And some fell among thorns, and the thorns grew up, and choked it, and it yielded no fruit.
1. The treatment the Word meets with from these persons. They hear and receive it.
2. How this salutary operation on his heart is obstructed and defeated.
3. What is the event? These thorns choke the Word.
I. WHAT THESE THINGS ARE WHICH OBSTRUCT THE DUE OPERATION OF GOD'S WORD ON THE HEARTS OF THESE MEN?
1. The cares of the world. By the cares of the world He means criminal anxieties about secular concerns.
(1) They relate to subsistence. By this we mean the necessaries of life; man cannot be indifferent to these, but must not distrust the providence of God.
(2) They relate to competence. This is a relative term, and has respect to capacity and desire. But such as is suited to desires not regulated by religion and reason, is an equivocal competence; all care about it is criminal. A prince requires more than his subject; desires directed to this object are commendable. But even though the object be right, the care about it may exceed, and unduly engross our attention and time.
(5) They relate to affluence. This also right; but pride, ambition, and the gratification of vain passions must be offensive to God. Thus these cares, like thorns in the soil, will stifle every generous sentiment.
2. The deceitfulness of riches. Men are prone to reason mistakenly about riches. Riches are, in a sense, themselves deceitful. They assume an appearance different from their real nature and use, and so the unwary observer is imposed upon. Consider the false reasonings of a depraved heart:(1) As to wealth itself. Riches may be a blessing. The value of them is chiefly to be estimated by their use. Here men mistake it. Money will purchase delicate food, fine mansions, but will it set him beyond the reach of pain, contempt?
(2) Of the mode of acquiring wealth men reason very mistakenly. They too often ignore the providence of God, so He blasts their schemes.
(3) Men reason deceitfully concerning the term of enjoying the wealth they acquire.
3. The pleasures of this life, or "the lusts of other things." Here we need not be very particular, for as riches are the means of procuring pleasures, and most generally coveted with that view, the same folly and criminality we have charged to the account of the avaricious is, with a little variation of circumstances, to be imputed likewise to the sensualist. Pleasure indeed, abstractedly considered, is a real good; the desire of it is congenial with our nature, and cannot be eradicated without the destruction of our very existence. This is not therefore what our Lord condemns. He well knew that there ale passions and appetites proper to men as men, that the moderate gratification of them is necessary to their happiness, and of consequence that the desire of such gratification is not sinful. But the pleasure He prohibits is that which results from the indulgence of irregular desires, I mean such as are directed to wrong objects, and such as are excessive in their degree.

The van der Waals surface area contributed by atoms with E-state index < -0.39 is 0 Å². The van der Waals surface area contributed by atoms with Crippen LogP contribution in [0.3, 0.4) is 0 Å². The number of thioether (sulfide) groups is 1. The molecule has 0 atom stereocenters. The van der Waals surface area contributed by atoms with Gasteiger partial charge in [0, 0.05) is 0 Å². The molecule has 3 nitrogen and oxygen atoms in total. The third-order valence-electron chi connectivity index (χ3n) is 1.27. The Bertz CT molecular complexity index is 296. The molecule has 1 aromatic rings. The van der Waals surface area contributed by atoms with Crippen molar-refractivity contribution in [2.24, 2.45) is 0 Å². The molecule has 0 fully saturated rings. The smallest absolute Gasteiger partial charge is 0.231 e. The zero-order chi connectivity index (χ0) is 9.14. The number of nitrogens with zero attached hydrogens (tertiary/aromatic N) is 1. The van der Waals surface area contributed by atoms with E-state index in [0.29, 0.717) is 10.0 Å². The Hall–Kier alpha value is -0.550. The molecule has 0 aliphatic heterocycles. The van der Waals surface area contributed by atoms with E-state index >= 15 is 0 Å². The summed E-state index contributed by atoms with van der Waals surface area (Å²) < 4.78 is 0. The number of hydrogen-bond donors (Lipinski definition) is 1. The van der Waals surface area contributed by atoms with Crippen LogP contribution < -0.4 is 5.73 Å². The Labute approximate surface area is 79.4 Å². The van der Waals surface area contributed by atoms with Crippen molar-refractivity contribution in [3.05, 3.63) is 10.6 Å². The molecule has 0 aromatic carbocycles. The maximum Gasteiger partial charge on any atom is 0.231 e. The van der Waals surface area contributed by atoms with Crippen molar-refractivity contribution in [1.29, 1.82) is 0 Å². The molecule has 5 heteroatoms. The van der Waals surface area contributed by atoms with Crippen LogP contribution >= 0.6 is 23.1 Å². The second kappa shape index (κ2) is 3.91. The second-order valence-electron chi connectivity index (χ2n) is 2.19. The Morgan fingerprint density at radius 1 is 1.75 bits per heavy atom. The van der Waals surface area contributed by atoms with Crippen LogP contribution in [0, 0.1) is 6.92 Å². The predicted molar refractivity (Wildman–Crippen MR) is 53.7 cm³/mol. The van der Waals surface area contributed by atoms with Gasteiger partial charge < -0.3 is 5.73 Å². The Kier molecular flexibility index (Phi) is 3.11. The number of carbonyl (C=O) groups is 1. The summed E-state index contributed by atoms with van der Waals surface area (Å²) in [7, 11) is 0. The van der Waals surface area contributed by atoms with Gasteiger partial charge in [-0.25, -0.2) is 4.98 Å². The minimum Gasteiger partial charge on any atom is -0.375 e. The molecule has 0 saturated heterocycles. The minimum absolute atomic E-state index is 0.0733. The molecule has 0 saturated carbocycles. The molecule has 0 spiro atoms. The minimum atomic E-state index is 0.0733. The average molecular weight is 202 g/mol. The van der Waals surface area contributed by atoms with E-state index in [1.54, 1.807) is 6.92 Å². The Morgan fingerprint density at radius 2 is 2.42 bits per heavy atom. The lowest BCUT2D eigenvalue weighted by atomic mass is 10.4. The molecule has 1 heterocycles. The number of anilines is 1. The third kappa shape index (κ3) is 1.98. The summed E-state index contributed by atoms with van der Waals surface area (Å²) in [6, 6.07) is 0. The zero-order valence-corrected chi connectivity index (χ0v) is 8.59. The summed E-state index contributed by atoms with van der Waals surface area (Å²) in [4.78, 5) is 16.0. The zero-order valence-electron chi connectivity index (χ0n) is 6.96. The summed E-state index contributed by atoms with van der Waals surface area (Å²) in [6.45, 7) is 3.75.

II. TO SHOW HOW THEY OBSTRUCT THE DUE OPERATION OF GOD'S WORD ON THE HEART.
1. As to these of the first description, the careful. It involves distrust of the faithfulness and goodness of Divine providence.
2. As to the avaricious. How vain such desires, expectations, and exertions. Will you suffer such noxious weeds to grow in your heart? Wisdom will give you riches and honour.
3. As to the voluptuous. It precipitates into extravagances which often prove fatal to character. There is no profiting by the Word we hear, without duly weighing and considering it.There are three things necessary to this:
1. Leisure. Ground choked with briers and thorns affords not room for the seed cast upon it to expand and grow. In like manner, he whose attention is wholly taken up with secular affairs has not leisure for consideration. Say, you who are oppressed with the cares, or absorbed in the pleasures of life, whether this is not the fact? What is it first catches your imagination when you awake in the morning? What is it engrosses your attention all the day? What is it goes with you to your bed, and follows you through the restless hours of night? What is it you are constantly thinking of at home, abroad, and in the house of God? It is the world. Oh sad! not a day, not an hour, scarce a moment in reserve, for a meditation on God, your soul, and an eternal world! And can religion exist where it is never thought of, or gain ground in a heart where it is but now and then adverted to? As well might a man expect to live without sustenance, or get strong without digesting his food. That then, which deprives men of time for consideration, is essentially injurious to religion.